Clinical Significance of the Maximum Body Mass Index Before Onset of Type 2 Diabetes for Predicting Beta-Cell Function

Harutoshi Ozawa; Kenji Fukui; Sho Komukai; Yoshiya Hosokawa; Yukari Fujita; Takekazu Kimura; Ayumi Tokunaga; Junji Kozawa; Hiromi Iwahashi; Iichiro Shimomura

Disclosures

J Endo Soc. 2020;4(4) 

In This Article

Materials and Methods

Study Population

We retrospectively reviewed 1304 consecutive patients with type 2 diabetes who were admitted to Osaka University Hospital between August 1, 2010, and June 30, 2017, for treatment of poor glycemic control. Data for the present study were obtained from the medical records of Osaka University Hospital. The patient flow diagram is shown in Figure 1. A total of 58 subjects were excluded because their maximum BMI was not recorded; 298 subjects whose maximum BMI was reached after the diagnosis of type 2 diabetes mellitus were also excluded. We excluded these subjects because we could not identify their maximum BMI before onset and considered that in those patients, the maximum BMI after the development of type 2 diabetes mellitus was affected by the use of hypoglycemic agents and/or insulin and would not indicate the patients' potential beta-cell function. Furthermore, 185 patients with cancer, 51 patients with pancreatic diseases, 14 patients with liver cirrhosis, 82 patients taking diabetogenic medicines such as glucocorticoids, 126 patients with an additional secondary form of diabetes, 11 patients who had pregestational diabetes mellitus, and 36 patients with diabetes-related autoantibodies, including antibodies against glutamic acid decarboxylase, insulin, and insulinoma-associated protein 2, were excluded. In addition, 33 patients whose estimated glomerular filtration rate was less than 30 mL/min/1.73 m2 were excluded because the turnover of serum C-peptide immunoreactivity (CPR) is prolonged due to decreased renal function.[10] Finally, 410 patients were enrolled in this study.

Figure 1.

Patient flow diagram.

Study Protocol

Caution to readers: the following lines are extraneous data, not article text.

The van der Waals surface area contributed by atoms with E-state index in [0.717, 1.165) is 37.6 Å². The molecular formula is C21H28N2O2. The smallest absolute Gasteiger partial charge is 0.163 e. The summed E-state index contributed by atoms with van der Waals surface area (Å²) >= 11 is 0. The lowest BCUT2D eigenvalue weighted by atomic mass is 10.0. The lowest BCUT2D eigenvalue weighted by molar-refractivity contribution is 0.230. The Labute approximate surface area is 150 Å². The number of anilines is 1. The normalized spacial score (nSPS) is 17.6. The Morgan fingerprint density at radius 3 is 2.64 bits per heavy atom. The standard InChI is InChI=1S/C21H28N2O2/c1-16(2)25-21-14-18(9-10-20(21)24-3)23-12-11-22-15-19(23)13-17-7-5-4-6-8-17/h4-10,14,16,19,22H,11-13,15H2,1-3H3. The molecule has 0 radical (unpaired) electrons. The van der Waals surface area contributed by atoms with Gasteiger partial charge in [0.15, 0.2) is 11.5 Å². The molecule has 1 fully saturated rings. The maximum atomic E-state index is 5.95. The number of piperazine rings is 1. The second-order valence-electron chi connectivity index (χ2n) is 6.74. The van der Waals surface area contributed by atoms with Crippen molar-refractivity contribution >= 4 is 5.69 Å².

After admission, most of the patients were treated by medical nutrition therapy plus bolus insulin therapy to improve preprandial plasma glucose levels, including fasting plasma glucose (FPG), the target level of which was below 8.4 mmol/L. We performed a blood evaluation before breakfast 12 hours after the last meal. Some of the patients were also treated with additional oral hypoglycemic agents or basal insulin. After glycemic control was almost maintained at the target levels, beta-cell function was evaluated. Beta-cell function was evaluated using the C-peptide index (CPI), which was calculated by using the following formula: F-CPR (ng/mL) × 100/FPG (mmol/l) × 18. We previously demonstrated significant positive correlations between the relative beta-cell area, indicating beta-cell mass, and various parameters of insulin secretory capacity, including CPI.[11] FPG was 7.4 ± 1.7 mmol/L at evaluation. The medications used as glucose-lowering agents before admission and at evaluation are described in Table 1. We defined the onset of type 2 diabetes mellitus as occurring when the patients had been diagnosed with type 2 diabetes mellitus based on the criteria of the American Diabetes Association[12] or started to take glucose-lowering agents. Based on their history of maximum BMI and the age at diabetes mellitus onset, we defined their MBBO.